Lawn JE, Yakoob MY, Haws RA, Soomro T, Darmstadt GL, Bhutta ZA. 3.2 million stillbirths: epidemiology and overview of the evidence review. BMC Pregnancy Childbirth 2009;9 Suppl 1:S2.
Yakoob MY, Menezes EV, Soomro T, Haws RA, Darmstadt GL, Bhutta ZA. Reducing stillbirths: behavioural and nutritional interventions before and during pregnancy. BMC Pregnancy Childbirth 2009;9 Suppl 1:S3.
Menezes EV, Yakoob MY, Soomro T, Haws RA, Darmstadt GL, Bhutta ZA. Reducing stillbirths: prevention and management of medical disorders and infections during pregnancy. BMC Pregnancy Childbirth 2009;9 Suppl 1:S4.
Haws RA, Yakoob MY, Soomro T, Menezes EV, Darmstadt GL, Bhutta ZA. Reducing stillbirths: screening and monitoring during pregnancy and labour. BMC Pregnancy Childbirth 2009;9 Suppl 1:S5.
Haws RA, Menezes EV, Soomro T, Bhutta ZA.
interventions during labour. BMC Pregnancy Childbirth 2009;9 Suppl 1:S6.
The Australian and New Zealand Stillbirth Alliance (ANZSA) in collaboration with the Perinatal Society of Australia and New Zealand Perinatal Mortality Group (PSANZ PMG) is undertaking a survey of doctors, midwives, nurses and social workers providing maternity and/or neonatal care across Australia and New Zealand to identify the needs of staff regarding communication and consent for autopsy following a perinatal death. This survey, which is supported and endorsed by ISA, has now become international with the inclusion of the UK lead by Dr Alez Heazell and supported by Sands UK. A study is underway to identify the needs of parents by surveying parents who have a stillbirth shortly after the birth and then again at around 8 months. For more information please see the ANZSA website or contact Vicki Flenady at email@example.com
Each issue of ISAN will highlight key stillbirth-related facts and research. We welcome submissions.
|LETTER TO THE EDITOR|
Melanie Human on the ISA 2009 Conference
I had the privilege to attend the ISA conference in the Drakensberg during March 2009. Because it was my first conference of this kind, I wasn’t sure what to expect. The following is a short summary of what the ISA conference meant to me.
Being a social worker, working with bereaved parents is something I need to do quite often. All though bereavement counselling was part of my training, this conference helped me to focus again on what are the best practices when it comes to bereavement counselling in the case of perinatal death.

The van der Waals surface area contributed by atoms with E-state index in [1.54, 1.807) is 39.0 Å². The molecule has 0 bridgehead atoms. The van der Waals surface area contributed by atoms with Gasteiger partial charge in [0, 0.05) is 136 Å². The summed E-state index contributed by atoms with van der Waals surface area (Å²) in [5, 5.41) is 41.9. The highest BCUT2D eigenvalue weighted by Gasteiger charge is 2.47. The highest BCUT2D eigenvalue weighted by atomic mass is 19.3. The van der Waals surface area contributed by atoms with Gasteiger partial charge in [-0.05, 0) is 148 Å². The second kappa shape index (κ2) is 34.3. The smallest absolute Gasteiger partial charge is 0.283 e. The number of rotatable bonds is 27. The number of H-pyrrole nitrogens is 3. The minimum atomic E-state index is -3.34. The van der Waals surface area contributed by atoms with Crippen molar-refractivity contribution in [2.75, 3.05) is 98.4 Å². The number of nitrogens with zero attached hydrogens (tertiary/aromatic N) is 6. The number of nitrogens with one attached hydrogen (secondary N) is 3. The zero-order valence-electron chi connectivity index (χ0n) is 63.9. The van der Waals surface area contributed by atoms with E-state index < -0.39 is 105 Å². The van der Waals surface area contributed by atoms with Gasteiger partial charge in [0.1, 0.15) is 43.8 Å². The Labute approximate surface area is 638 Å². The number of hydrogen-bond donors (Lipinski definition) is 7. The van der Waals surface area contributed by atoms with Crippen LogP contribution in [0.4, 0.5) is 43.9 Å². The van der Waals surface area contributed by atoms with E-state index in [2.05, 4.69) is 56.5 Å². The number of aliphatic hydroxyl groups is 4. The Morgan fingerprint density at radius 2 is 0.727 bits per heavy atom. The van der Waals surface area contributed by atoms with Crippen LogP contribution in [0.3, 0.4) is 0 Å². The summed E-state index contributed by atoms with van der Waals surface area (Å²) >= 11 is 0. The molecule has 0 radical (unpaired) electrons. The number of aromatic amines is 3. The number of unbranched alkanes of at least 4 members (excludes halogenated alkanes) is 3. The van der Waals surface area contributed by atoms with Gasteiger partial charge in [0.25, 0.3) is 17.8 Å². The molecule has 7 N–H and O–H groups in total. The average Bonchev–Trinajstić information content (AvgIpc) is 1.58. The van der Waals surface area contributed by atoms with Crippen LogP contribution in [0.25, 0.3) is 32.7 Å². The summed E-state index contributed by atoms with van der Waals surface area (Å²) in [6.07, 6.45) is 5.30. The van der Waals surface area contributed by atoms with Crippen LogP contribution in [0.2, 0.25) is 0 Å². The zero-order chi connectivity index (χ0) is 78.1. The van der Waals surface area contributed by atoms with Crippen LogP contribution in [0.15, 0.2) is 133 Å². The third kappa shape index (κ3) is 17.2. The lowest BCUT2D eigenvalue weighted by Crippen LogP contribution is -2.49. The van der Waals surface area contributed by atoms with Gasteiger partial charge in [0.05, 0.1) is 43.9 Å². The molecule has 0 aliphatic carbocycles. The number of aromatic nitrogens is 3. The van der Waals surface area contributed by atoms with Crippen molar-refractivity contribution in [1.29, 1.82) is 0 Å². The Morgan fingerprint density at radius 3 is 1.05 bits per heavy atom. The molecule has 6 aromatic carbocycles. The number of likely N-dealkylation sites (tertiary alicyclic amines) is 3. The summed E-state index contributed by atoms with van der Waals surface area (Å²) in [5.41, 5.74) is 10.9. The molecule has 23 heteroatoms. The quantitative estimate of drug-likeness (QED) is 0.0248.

I attended the bereavement track sessions and it was a wonderful experience to be part of these sessions. The whole group interacted with each other and all the members of Sands made these sessions unforgettable. What I valued the most was the fact that bereaved parents were present to share their own experience with us. It helped me as a professional counsellor to once again value the different emotions and reactions a bereaved parent might be experiencing.
Another positive aspect of the conference was meeting with other conference delegates and realizing that they also experience the same hurdles in this process. I felt strangely positive about the fact that there are other people who also have a passion to help bereaved parents and who want to make a difference in these people’s lives.
South Africa is in need of proper support structures for parents who have lost a baby. Currently there is no formal structure regarding support groups and if there are support groups, these are still functioning solitarily and it is necessary for us in South Africa to take hands and start to form proper support structures. Forming a parent support group in South Africa must become our long-term goal. I am convinced that this goal is achievable in the near future.
I conclude by saying that what I have learned from this conference is that the only thing a bereaved parent takes home is memories, and if we can offer sufficient counselling and follow-up support, we are helping these parents to at least have memories of caring people. People with time and compassion for them. I want to thank the ISA Organizing Committee for presenting an excellent conference.
Melanie Human, Social Worker, Tygerberg Hospital, Western Cape
This document outlines the
mission, vision, guiding principles, strategic direction and goals for ISA
over the next 5 years. For further information or to volunteer to help ISA
to achieve these goals, please go to the web
or contact the International Stillbirth Alliance secretariat at
AIDAN HARRISON BLUE, CONNER
ATLAS DOWNS, CRISTIAN KAHLID CHAVEZ-KERR , LEO ARMANDO GRAZIOSI, MATTHEW
RYCZEK, STEPHANIE FUOCO, SOFIA MAE & CHRISTOPHER EDWARD CALDWELL, VLADIMIR
SPTIZKOFF, THOR EHRSTINE HEINEMAN, WADE RAUY WASHBURN, AIDAN ALAN & ISABELLA
ANN CREW, WILEY, JOSEPH COOPER, LUCIA PAZ YINGST, SIMON BENJAMIN SHAFFER,
ELIJAH COTE, ALEXANDRIA GRACE BOYD, DANIEL JORDAN, MATTHEW HYLAND, LEV
LABOWITZ, DRAKE MENDEZ
|ISA WELCOMES NEW MEMBERS|
Sands NZ (Full Member)
Sands New Zealand is a network of parent-run, non-profit groups supporting families who have experienced the death of a baby.
Spain (Full Member)
Umamanita exists to support parents through stillbirth & neonatal death, to improve training for hospital staff and to change the registry law in Spain so that stillborn children or children who die before 24 weeks can be registered.
1st Breath is committed to providing education, advocacy, and public awareness of stillbirth in addition to assisting families and medical professionals dealing with the death of a baby.
Angels Names Association (Associate member)